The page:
The Living Machine at Lewis Center for Environmental Studies at Oberlin College

One of the ultimate goals of green building is the application ecological design to the greatest extent possible, including a synergistic relationship between natural systems, buildings, and human inhabitants.

The use of wetlands to treat wastewater effects of buildings is well known and is becoming mainstream – most of us are familiar with the use of landscaping bioswales to filter storm water effluent before discharging it back into the aquifer.

A more exotic and robust use of ecosystems to treat building effluent is the so-called Living Machine, in which nature is brought directly into a built structure in order to break down the effluent – both greywater and blackwater – as part of the wastewater treatment system. Several approaches are in use, although the best known is said to be that pioneered by John Todd, an early exponent of the development of natural wastewater processing systems.

Contrasted with conventional wastewater treatment plants, a Living Machine is different in four major ways:

  1. A Living Machine fundamentally relies on living organisms, rather than mechanical parts, to produce work. These “cogs” in the machine can include hundreds of species of bacteria, plants, invertebrates, and even vertebrates including fish and reptiles.
  2. A Living Machine regulates its own internal ecology in relationship to the energy and nutrient streams feeding it.
  3. Should it be stressed by toxic substances or by interruption of its energy or nutrient streams, the Living machine is self-healing and self-regulating.
  4. A Living Machine is capable of self-replication through the propagation of its constituent organisms.

Among the most famous examples of Living Machine is that at the Lewis Center for Environmental Studies at Oberlin College in Oberlin OH. Local, regional examples occur at San Francisco Public Utilities Commission (SFPUC) Headquarters, San Francisco and at Esalen Institute in Big Sur.

They Built Their Own Demise: Lime Mortar, Render, and Plaster: What Role in the Decline of Classical Mayan Civilization?

DSCN1047

Chitzen Itza, west facade of the temple called “El Castillo” constructed c. 600AD. Constructed of hewn limestone blocks and whitewashed in lime plaster, the original plaster render has not survived the centuries.

A flat shelf made from the structures of ancient animals, the Yucatan was uplifted from the seabed around 10 million years ago. With its emergence from the seabed, plants arrived. Around 2500BC it is believed that the people destined to become the Maya arrived on the peninsula.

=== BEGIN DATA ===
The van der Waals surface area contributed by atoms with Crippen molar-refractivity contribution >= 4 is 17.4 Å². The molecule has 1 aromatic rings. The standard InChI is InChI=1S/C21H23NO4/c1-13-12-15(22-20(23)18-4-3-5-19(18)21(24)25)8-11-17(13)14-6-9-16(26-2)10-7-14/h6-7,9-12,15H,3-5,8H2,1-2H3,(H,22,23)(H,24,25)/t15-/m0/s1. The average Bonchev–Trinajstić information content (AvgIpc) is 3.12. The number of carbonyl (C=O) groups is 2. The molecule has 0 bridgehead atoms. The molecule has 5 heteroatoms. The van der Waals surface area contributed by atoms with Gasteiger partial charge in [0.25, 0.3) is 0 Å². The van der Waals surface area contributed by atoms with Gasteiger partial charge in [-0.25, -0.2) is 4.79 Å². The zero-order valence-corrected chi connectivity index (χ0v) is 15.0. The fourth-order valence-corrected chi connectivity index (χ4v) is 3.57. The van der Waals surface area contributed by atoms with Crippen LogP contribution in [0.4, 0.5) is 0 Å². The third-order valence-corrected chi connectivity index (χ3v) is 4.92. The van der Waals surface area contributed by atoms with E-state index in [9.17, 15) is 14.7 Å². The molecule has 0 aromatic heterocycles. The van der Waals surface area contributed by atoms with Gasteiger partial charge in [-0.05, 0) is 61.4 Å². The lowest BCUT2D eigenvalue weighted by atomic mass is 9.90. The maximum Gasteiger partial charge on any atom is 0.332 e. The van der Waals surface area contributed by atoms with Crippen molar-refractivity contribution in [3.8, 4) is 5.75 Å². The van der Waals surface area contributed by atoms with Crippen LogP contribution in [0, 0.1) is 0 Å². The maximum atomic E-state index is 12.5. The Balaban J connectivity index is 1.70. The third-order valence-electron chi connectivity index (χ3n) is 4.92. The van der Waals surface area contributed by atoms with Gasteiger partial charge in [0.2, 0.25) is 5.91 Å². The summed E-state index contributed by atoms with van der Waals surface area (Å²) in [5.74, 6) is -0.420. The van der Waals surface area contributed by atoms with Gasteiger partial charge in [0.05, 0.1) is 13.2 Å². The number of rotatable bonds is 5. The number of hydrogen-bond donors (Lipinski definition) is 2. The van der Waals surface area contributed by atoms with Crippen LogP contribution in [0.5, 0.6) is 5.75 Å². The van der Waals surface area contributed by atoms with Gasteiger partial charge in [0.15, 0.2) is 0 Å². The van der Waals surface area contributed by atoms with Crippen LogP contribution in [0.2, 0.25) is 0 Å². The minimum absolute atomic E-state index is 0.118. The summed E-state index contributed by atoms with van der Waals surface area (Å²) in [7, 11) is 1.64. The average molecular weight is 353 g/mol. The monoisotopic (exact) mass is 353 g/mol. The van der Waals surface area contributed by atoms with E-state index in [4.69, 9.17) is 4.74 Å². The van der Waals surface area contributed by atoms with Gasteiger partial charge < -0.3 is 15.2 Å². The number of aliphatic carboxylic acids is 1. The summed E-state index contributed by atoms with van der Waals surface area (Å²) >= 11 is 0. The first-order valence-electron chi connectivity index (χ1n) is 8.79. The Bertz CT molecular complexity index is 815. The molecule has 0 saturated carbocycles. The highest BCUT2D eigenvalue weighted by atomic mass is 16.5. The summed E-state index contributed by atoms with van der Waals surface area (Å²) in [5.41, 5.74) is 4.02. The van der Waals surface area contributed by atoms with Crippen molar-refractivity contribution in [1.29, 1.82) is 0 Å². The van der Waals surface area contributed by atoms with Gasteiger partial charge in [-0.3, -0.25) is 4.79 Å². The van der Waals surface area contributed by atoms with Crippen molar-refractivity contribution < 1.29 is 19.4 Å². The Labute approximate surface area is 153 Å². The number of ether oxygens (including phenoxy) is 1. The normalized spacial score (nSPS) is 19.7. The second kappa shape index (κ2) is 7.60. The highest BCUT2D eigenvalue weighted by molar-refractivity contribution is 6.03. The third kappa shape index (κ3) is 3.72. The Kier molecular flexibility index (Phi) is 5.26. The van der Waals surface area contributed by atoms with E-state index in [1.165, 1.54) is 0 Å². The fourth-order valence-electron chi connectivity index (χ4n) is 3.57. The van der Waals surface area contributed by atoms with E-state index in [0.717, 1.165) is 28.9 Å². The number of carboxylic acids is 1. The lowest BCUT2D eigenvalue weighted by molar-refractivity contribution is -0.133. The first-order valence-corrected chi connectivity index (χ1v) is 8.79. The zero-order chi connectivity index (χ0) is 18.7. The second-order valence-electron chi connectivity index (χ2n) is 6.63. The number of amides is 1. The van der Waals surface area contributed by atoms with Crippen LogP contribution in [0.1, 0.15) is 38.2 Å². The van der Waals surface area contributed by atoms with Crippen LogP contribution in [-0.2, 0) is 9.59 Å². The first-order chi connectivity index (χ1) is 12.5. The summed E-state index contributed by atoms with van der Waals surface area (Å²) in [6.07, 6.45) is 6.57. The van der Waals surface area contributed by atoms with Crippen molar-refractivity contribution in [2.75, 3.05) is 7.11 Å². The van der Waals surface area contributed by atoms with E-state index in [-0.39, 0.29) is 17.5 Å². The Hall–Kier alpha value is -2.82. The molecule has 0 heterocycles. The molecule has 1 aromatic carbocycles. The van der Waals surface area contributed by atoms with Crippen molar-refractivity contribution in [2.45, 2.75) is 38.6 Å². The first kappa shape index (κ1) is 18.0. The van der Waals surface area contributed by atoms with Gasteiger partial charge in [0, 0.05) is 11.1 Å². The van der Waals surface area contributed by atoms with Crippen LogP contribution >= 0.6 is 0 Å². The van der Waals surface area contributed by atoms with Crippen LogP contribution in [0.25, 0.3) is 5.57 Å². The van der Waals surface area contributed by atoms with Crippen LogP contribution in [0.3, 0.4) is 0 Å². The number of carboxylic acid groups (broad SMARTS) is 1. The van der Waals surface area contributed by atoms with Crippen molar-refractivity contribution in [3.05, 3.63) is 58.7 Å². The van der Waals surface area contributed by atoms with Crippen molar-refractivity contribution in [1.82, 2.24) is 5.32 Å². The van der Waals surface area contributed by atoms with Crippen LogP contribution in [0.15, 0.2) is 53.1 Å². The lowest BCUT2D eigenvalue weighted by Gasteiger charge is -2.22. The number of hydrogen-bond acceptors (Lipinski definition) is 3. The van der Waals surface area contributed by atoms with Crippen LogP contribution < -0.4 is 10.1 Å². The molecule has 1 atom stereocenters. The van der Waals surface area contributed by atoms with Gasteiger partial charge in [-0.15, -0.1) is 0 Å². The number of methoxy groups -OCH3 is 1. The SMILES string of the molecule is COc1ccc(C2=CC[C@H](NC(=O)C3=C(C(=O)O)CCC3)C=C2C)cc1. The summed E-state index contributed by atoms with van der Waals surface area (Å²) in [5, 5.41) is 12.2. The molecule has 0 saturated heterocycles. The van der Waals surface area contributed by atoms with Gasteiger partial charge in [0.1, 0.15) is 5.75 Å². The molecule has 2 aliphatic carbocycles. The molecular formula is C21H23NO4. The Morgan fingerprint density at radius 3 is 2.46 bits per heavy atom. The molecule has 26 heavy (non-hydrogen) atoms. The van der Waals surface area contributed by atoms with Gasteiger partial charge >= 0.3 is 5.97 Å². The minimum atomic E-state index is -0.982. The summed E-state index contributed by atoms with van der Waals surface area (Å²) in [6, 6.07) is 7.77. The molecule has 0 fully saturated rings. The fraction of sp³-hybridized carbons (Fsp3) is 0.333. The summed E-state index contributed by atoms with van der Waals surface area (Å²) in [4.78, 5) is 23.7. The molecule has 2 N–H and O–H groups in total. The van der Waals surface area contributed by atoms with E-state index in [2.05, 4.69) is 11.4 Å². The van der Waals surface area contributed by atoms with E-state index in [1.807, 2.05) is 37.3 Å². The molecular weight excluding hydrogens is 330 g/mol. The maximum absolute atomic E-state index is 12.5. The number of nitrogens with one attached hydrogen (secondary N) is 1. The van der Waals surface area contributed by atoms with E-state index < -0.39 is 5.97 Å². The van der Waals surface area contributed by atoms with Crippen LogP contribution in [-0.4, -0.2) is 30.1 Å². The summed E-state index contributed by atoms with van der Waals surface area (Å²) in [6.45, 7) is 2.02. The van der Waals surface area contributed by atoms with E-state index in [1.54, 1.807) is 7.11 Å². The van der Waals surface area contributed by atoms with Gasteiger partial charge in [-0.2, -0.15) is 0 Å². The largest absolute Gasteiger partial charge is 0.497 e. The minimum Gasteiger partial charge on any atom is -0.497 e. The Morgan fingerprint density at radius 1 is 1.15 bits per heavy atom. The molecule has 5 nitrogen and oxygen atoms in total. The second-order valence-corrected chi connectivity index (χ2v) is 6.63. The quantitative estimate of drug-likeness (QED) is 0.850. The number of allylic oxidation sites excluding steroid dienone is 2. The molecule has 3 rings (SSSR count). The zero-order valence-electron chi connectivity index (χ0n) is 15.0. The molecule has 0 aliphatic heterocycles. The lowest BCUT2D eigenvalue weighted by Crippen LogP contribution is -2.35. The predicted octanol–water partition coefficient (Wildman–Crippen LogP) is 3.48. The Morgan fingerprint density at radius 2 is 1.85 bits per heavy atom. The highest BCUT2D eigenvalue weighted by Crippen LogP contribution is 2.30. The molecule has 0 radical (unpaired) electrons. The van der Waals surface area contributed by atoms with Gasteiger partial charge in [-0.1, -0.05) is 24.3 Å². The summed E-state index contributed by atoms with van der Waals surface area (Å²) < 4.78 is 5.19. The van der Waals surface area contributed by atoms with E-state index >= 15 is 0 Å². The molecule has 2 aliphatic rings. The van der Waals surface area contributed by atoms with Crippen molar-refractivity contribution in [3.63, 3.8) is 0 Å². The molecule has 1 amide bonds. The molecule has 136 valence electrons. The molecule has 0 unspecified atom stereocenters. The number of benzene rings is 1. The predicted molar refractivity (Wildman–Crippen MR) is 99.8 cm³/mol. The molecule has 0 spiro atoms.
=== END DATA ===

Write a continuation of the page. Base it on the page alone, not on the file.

Through many generations, the Maya became the builders of cities. Each city-state of the Maya was centered at its core upon the focal buildings, the edifices signifying the status of the city, the focal point of rulership, and the city’s relationship to the gods. In the Mayan city the focal buildings generally included temples, observatories, and ballcourts. The temples served as the structures dedicated to communication with the divine, the observatories were dedicated to communication with natural cycles, and the ballcourts were associated, among other roles, with resolving internecine rivalries between city-states.

Rendering, west facade, Temple of the Descending God at Tulum depicting the painted lime plaster render typical of Mayan edifices.

Rendering, west facade, Temple of the Descending God at Tulum depicting the painted lime plaster render typical of Mayan edifices.

Each city-state had its own quarry from which the massive blocks of limestone, buildingblocks for the edifices, were hewn. More significantly, every important edifice was apparently whitewashed, as it were, with a keen layer of lime plaster and then painted in vibrant colors. Once fitted together and assembled, the building’s presentation relied on lime plaster to achieve the desired effect. The very laying up of the blocks themselves depended on lime mortar to hold them in place. Thus the architecture of the Maya depended on limestone and lime plaster for their very viability.

The conversion of limestone into either mortar or plaster relies on availability of the raw material (limestone), a ready source of fresh water, and heat. In the Yucatan the stone was readily available, and freshwater also readily available from the cenotes, the underground chambers of the Yucatan where water naturally collects. But for heat, the Maya could only rely upon the burning of forests, and the resulting deforestation is thought by many to be perhaps the ultimate reason for the collapse of Mayan civilization.

DSCN1164

West facade, Temple of the Descending God at Tulum. Photograph by the author, July 9th, 2013.

The Maya harvested the forests around their cities to produce the heat sources necessary to the conversion of raw limestone into the mortar and plaster needed for their building projects. For plaster render, it is estimated that many square miles of deforestation were required to produce each square foot of rendered plastered surface area.